• Ask the representative for his/her card. It is a good idea to obtain the business card of the representative you speak with. Most importantly, this provides you with the proper spelling of their name, their title, and contact information so that you can follow up after the interview. This allows you to ask additional questions you were not able to ask due to time constraints. It also provides you with a contact at the company weeks or months later if you are still interested in employment opportunities with their organization.

AFTER the Event:

  • Send a thank-you note. Take some time to send a brief thank-you note to the employers you spoke with during the event, especially the ones of the highest importance to you. While a handwritten note is the most personal, an email note is appropriate as well. Thank them for their time and advice, and reiterate your interest in being a part of their organization.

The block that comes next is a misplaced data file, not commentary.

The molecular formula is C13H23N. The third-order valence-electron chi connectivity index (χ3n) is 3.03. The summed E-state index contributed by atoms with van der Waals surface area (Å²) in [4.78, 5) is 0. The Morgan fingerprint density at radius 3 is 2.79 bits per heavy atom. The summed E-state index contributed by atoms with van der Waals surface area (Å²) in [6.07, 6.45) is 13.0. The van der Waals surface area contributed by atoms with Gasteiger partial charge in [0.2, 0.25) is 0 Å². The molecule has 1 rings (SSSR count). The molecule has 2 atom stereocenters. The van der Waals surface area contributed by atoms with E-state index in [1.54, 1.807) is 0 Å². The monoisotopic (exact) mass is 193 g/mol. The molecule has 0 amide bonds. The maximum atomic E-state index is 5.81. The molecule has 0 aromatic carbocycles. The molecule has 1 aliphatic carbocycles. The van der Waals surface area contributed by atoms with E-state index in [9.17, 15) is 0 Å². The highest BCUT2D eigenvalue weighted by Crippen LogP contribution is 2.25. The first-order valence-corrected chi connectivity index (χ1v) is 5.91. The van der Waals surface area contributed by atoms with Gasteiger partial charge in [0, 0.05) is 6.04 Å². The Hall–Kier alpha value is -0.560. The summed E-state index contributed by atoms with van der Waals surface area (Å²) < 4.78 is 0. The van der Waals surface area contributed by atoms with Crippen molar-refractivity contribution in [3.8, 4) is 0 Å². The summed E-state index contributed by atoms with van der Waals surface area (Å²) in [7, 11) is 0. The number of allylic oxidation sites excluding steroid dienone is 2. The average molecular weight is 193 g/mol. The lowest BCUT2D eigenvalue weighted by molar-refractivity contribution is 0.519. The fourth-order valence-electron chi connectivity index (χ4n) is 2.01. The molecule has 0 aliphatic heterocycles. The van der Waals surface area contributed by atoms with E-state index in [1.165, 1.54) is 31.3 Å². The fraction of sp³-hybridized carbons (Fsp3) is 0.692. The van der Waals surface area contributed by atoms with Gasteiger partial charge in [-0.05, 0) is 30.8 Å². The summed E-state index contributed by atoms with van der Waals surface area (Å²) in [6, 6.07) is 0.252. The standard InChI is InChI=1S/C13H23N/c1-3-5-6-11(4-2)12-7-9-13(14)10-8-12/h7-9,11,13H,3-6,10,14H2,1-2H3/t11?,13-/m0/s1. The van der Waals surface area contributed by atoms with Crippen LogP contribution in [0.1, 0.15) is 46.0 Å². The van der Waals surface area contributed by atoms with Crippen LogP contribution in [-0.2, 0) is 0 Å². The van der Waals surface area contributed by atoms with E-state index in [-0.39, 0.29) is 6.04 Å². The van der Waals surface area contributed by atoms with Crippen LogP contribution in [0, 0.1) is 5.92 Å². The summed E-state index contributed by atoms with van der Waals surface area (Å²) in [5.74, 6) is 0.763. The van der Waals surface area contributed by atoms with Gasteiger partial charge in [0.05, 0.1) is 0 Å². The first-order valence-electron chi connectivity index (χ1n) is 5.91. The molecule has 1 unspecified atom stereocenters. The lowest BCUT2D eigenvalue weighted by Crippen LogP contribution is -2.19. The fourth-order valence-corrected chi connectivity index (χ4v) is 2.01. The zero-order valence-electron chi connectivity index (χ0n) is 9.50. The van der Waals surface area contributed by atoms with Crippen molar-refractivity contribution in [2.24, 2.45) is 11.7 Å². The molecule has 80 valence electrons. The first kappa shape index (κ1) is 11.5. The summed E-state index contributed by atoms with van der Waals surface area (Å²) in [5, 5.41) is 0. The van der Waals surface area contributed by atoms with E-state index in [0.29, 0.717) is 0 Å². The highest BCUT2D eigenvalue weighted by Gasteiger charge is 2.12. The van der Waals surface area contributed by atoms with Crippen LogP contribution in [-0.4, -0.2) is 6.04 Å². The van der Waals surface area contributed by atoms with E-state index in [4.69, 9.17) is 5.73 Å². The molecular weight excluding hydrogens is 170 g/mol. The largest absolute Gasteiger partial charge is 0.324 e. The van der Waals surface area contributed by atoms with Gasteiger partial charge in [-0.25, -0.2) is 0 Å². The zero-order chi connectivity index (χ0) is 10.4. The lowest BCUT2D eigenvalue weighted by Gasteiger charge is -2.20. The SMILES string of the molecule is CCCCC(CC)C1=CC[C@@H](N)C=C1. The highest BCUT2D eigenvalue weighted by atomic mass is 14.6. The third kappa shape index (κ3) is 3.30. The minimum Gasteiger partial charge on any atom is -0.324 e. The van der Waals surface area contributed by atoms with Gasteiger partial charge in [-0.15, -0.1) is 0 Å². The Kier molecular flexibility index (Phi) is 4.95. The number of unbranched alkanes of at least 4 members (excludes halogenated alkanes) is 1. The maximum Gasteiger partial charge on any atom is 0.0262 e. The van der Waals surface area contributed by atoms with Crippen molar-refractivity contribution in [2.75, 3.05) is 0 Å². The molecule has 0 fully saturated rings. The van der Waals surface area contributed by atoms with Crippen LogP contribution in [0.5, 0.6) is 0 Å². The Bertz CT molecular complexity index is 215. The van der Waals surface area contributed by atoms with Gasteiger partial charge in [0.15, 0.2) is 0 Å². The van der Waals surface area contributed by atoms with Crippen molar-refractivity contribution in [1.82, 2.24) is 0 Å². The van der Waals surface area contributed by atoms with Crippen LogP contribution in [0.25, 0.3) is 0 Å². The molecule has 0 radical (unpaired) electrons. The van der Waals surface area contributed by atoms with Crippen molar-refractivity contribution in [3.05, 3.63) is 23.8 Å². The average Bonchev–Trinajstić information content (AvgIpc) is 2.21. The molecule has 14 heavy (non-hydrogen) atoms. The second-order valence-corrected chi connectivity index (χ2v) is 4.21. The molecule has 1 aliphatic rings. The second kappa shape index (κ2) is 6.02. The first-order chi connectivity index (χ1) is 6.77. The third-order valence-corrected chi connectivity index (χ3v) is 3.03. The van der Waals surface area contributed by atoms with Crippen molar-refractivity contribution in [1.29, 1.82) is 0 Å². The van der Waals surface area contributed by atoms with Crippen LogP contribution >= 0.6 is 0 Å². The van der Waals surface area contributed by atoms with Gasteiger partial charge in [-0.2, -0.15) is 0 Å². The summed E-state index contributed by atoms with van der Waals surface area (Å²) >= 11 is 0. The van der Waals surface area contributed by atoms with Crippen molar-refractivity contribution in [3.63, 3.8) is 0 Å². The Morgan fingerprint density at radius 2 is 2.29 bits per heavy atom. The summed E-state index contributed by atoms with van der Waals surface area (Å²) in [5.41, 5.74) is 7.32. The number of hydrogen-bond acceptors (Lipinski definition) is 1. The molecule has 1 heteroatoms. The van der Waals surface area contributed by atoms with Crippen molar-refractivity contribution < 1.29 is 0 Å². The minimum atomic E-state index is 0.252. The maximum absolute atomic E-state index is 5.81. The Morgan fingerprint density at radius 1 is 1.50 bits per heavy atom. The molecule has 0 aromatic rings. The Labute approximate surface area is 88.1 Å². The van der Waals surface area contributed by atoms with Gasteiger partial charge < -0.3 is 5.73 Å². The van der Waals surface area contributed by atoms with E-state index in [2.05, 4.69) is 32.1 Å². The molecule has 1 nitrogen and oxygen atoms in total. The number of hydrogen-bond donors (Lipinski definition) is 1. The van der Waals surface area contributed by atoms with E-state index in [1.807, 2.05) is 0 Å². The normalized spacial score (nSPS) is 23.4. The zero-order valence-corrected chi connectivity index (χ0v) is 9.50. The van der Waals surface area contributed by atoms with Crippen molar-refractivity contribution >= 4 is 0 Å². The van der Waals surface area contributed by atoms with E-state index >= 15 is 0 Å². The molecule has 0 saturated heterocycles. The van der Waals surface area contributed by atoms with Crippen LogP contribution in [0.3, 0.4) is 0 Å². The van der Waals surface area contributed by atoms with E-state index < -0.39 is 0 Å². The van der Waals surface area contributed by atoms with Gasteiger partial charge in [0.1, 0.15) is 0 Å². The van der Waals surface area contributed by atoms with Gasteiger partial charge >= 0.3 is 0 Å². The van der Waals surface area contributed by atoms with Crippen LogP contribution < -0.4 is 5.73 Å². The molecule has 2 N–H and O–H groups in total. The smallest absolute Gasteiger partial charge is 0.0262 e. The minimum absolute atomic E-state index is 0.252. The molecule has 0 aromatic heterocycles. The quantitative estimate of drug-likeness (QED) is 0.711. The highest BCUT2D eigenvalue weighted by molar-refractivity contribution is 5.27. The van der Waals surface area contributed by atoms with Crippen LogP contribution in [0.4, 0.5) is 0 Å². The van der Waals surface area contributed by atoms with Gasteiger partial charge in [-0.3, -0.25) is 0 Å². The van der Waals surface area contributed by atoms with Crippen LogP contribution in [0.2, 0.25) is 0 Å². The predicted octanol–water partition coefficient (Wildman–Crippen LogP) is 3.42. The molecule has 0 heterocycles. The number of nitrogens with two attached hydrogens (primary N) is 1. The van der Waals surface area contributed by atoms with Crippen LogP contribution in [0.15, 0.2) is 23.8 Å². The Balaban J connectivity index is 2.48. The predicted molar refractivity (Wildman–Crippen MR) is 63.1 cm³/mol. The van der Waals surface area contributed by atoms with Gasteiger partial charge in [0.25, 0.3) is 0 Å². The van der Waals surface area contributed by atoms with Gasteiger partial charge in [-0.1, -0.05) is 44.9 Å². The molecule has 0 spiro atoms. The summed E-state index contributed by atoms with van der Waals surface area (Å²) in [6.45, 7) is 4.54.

• Make a mental note of what worked and what you would do differently. If you felt like you did not have enough time to get out of your 30-second introduction, plan to shorten it to 20 seconds for the next time. If you got good responses from certain points you raised, or puzzled looks after other points, make a note of what to reinforce or change next time. Every employer you talk to becomes “practice” for the next employer you approach. Learn from both your mistakes and your home runs!

Other Helpful Links:

-4 Tips to Negotiating Salary During Economic Uncertainty

-9 Signs You Aced the Interview 

Get the Most of our Career Fairs and Job Interviews